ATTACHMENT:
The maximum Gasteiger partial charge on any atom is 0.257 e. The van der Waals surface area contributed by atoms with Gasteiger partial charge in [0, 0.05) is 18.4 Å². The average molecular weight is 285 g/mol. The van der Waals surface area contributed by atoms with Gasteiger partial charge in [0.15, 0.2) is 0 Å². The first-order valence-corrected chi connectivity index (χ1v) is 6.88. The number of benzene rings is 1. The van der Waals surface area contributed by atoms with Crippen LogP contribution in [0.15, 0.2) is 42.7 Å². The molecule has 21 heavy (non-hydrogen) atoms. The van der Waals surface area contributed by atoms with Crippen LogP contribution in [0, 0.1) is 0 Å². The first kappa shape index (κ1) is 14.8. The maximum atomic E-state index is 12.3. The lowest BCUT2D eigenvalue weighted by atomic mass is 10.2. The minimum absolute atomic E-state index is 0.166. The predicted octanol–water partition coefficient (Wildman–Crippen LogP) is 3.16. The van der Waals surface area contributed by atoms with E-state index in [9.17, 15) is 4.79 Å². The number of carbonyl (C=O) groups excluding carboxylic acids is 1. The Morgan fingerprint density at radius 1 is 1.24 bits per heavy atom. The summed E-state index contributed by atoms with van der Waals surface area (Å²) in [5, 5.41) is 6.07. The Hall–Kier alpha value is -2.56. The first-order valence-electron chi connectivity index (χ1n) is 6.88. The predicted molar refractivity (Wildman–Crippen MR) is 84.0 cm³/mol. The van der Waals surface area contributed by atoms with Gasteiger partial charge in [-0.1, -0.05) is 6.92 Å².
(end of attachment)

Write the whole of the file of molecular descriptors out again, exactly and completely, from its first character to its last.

The maximum Gasteiger partial charge on any atom is 0.257 e. The van der Waals surface area contributed by atoms with Gasteiger partial charge in [0, 0.05) is 18.4 Å². The average molecular weight is 285 g/mol. The van der Waals surface area contributed by atoms with Gasteiger partial charge in [0.15, 0.2) is 0 Å². The first-order valence-corrected chi connectivity index (χ1v) is 6.88. The number of benzene rings is 1. The van der Waals surface area contributed by atoms with Crippen LogP contribution in [0.15, 0.2) is 42.7 Å². The molecule has 21 heavy (non-hydrogen) atoms. The van der Waals surface area contributed by atoms with Crippen LogP contribution in [0, 0.1) is 0 Å². The first kappa shape index (κ1) is 14.8. The maximum atomic E-state index is 12.3. The lowest BCUT2D eigenvalue weighted by atomic mass is 10.2. The minimum absolute atomic E-state index is 0.166. The predicted octanol–water partition coefficient (Wildman–Crippen LogP) is 3.16. The van der Waals surface area contributed by atoms with E-state index in [9.17, 15) is 4.79 Å². The number of carbonyl (C=O) groups excluding carboxylic acids is 1. The Morgan fingerprint density at radius 1 is 1.24 bits per heavy atom. The summed E-state index contributed by atoms with van der Waals surface area (Å²) in [5, 5.41) is 6.07. The Hall–Kier alpha value is -2.56. The first-order valence-electron chi connectivity index (χ1n) is 6.88. The predicted molar refractivity (Wildman–Crippen MR) is 84.0 cm³/mol. The van der Waals surface area contributed by atoms with Gasteiger partial charge in [-0.1, -0.05) is 6.92 Å².